A few days ago, we published a story in which we shared our initial performance impressions about Far Cry 5. Far Cry 5 is powered by the Dunia Engine and since both NVIDIA and AMD released some new, optimized drivers for it, it’s time to benchmark it and see how it performs on the PC platform.
For this PC Performance Analysis, we used an Intel i7 4930K (overclocked at 4.2Ghz) with 8GB RAM, AMD’s Radeon RX580, NVIDIA’s GTX980Ti and GTX690, Windows 10 64-bit and the latest version of the GeForce and Catalyst drivers. NVIDIA has already included an SLI profile for this title, meaning that PC gamers won’t have to mess around with third-party programs in order to enable it.
Ubisoft has added a respectable amount of graphics settings. PC gamers can adjust the quality of Texture Filtering, Shadows, Geometry & Vegetation, Environment, Water, Terrain, Volumetric Fog and Anti-Aliasing. There are also options for Motion Blur, Colourblind, Framerate, Field of View and Resolution Scaling.
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In order to find out how the game performs on a variety of CPUs, we simulated a dual-core and a quad-core CPU. For our CPU tests, we lowered our resolution to 1280×720 in order to eliminate any possible GPU bottleneck. We’ve also used the first section of the game which appeared to be more demanding than the actual built-in benchmark tool.
Without Hyper Threading, Far Cry 5 did not boot at all on our simulated dual-core system. With Hyper Threading enabled, our simulated dual-core offered a minimum of 49fps and an average of 69fps. On the other hand, our six-core and our simulated quad-core systems ran the game similarly, and there weren’t performance differences between them (with or without Hyper Threading).
From the above, one would assume that Far Cry 5 is a GPU-bound title. However, that’s not the case. It appears that in a number of scenes, both our CPU and GPU were underused. This was easily noticeable in the beginning of the game. As we can see below, both our GPU and CPU were not stressed. We were also not limited by our VRAM, our RAM, or any other factor. We can’t be certain about it, however we suspect that – like in most cases and since some developers have actually confirmed it in previous games – that this may be due to an increased number of drawcalls. After all, Far Cry 5 is using the DX11 API instead of the DX12 or the Vulkan API (both of these APIs can handle drawcalls more efficiently as showcased in Doom and in Rise of the Tomb Raider).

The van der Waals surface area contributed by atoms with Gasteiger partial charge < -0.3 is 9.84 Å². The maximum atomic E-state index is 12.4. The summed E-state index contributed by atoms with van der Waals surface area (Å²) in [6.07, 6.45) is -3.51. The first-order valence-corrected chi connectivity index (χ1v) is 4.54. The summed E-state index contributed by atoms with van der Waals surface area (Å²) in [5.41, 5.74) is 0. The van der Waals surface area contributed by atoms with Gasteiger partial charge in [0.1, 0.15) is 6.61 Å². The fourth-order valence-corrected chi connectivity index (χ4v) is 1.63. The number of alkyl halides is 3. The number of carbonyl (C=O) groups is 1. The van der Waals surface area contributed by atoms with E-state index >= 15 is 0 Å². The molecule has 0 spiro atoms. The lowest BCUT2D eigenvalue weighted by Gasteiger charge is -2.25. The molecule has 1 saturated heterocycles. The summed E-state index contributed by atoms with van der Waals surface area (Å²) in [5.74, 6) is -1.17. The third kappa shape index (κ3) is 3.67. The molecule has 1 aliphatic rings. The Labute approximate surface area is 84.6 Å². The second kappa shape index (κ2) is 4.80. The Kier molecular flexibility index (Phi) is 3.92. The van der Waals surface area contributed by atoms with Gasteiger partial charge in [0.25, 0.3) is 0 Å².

So, what about overall performance? Our GTX980Ti was able to push a minimum of 62fps and an average of 83fps at 1080p on Ultra settings. Our AMD Radeon RX580 was able to push a minimum of 61fps and an average of 73fps. Our GTX690 was able to run the game with a minimum of 55fps and an average of 61fps (though we had to lower our Textures and Water to Low in order to avoid any VRAM limitations).
For our resolution scaling tests, we used the NVIDIA GTX980Ti. The reason we are not using the AMD Radeon RX580 and the NVIDIA GTX690 for higher resolutions than 1080p is because both of them are unable to offer a smooth gaming experience at anything higher than that. At 720p, our GTX980Ti was severely underused and pushed a minimum of 64fps and an average of 91fps. At 1440p, our GTX980Ti was almost able to offer a constant 60fps experience (there were some drops to 54fps) and in 4K it came close to a 30fps experience.
Far Cry 5 comes with four presets: Low, Medium, High and Ultra. Unfortunately, the performance difference between the Low and the Ultra settings is not that big. On Low settings and at 1080p, our GTX980Ti offered a minimum of 71fps and an average of 101fps. That’s only 9fps higher in minimum framerates and 18fps higher in average framerates than Ultra settings.
Graphics wise, Far Cry 5 is a beautiful game. As you may have noticed, there aren’t any Texture options. Ubisoft has jumped on the photogrammetry bandwagon and thanks to it, most surfaces look great. The rocks especially are amazing. The lighting system is incredible and the Global Illumination affects are fantastic, especially in closed areas. Most characters are highly detailed and the environments are lush and full of small details. We also noticed some amazing tessellation effects on the roads and some cool water interactions. However, things are not perfect. Ubisoft has used a really aggressive LOD system, even on Ultra settings, which results in noticeable pop-ins of objects and shadows. The water reflections did not also impress us, and while players can bend tall grass, they cannot bend most of the vegetation meshes.
In conclusion, Far Cry 5 does suffer from minor optimization issues on specific scenes, causing both the CPU and the GPU to under-perform. Of course those with more powerful CPUs will be able to brute force their way. Furthermore, there are no performance differences between quad-cores and six-cores, something that disappointed us a bit. Still, the game can run with 60fps on a variety of PC configurations, does not suffer from any mouse acceleration or smoothing issues, comes with a respectable number of settings, and looks great. While Far Cry 5 is definitely better than its predecessors, it is not perfect, so here is hoping that Ubisoft will address these optimization issues in a future patch.